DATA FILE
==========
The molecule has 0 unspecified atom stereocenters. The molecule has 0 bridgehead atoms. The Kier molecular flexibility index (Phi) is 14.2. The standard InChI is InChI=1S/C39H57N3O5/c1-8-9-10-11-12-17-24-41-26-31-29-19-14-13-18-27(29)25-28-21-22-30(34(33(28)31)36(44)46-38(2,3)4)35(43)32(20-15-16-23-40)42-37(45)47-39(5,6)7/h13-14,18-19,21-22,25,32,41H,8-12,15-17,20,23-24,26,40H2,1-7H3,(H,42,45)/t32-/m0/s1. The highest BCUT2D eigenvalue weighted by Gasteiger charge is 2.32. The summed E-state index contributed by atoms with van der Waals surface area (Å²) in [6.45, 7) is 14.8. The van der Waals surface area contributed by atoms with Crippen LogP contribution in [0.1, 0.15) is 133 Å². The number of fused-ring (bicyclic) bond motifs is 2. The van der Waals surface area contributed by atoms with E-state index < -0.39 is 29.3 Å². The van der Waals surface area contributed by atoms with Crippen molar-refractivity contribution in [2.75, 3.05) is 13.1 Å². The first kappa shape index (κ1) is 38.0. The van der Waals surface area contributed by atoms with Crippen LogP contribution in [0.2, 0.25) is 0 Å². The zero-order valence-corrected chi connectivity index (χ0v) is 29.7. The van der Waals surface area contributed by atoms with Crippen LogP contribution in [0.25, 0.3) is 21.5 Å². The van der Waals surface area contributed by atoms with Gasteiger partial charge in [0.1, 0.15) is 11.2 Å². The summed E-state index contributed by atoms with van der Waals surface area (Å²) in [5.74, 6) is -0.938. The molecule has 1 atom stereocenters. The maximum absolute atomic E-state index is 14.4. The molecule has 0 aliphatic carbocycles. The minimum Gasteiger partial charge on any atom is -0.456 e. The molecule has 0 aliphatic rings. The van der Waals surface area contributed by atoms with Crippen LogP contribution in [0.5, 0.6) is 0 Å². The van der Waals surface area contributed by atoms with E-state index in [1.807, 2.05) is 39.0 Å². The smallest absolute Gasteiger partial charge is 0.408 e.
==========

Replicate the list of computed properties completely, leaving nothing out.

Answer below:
The molecule has 0 unspecified atom stereocenters. The molecule has 0 bridgehead atoms. The Kier molecular flexibility index (Phi) is 14.2. The standard InChI is InChI=1S/C39H57N3O5/c1-8-9-10-11-12-17-24-41-26-31-29-19-14-13-18-27(29)25-28-21-22-30(34(33(28)31)36(44)46-38(2,3)4)35(43)32(20-15-16-23-40)42-37(45)47-39(5,6)7/h13-14,18-19,21-22,25,32,41H,8-12,15-17,20,23-24,26,40H2,1-7H3,(H,42,45)/t32-/m0/s1. The highest BCUT2D eigenvalue weighted by Gasteiger charge is 2.32. The summed E-state index contributed by atoms with van der Waals surface area (Å²) in [6.45, 7) is 14.8. The van der Waals surface area contributed by atoms with Crippen LogP contribution in [0.1, 0.15) is 133 Å². The number of fused-ring (bicyclic) bond motifs is 2. The van der Waals surface area contributed by atoms with E-state index < -0.39 is 29.3 Å². The van der Waals surface area contributed by atoms with Crippen molar-refractivity contribution in [2.75, 3.05) is 13.1 Å². The first kappa shape index (κ1) is 38.0. The van der Waals surface area contributed by atoms with Crippen LogP contribution in [0.2, 0.25) is 0 Å². The zero-order valence-corrected chi connectivity index (χ0v) is 29.7. The van der Waals surface area contributed by atoms with Crippen LogP contribution in [0.25, 0.3) is 21.5 Å². The van der Waals surface area contributed by atoms with Gasteiger partial charge in [0.1, 0.15) is 11.2 Å². The summed E-state index contributed by atoms with van der Waals surface area (Å²) in [5.74, 6) is -0.938. The molecule has 1 atom stereocenters. The maximum absolute atomic E-state index is 14.4. The molecule has 0 aliphatic carbocycles. The minimum Gasteiger partial charge on any atom is -0.456 e. The molecule has 0 aliphatic rings. The van der Waals surface area contributed by atoms with Crippen LogP contribution in [0.5, 0.6) is 0 Å². The van der Waals surface area contributed by atoms with E-state index in [1.807, 2.05) is 39.0 Å². The smallest absolute Gasteiger partial charge is 0.408 e.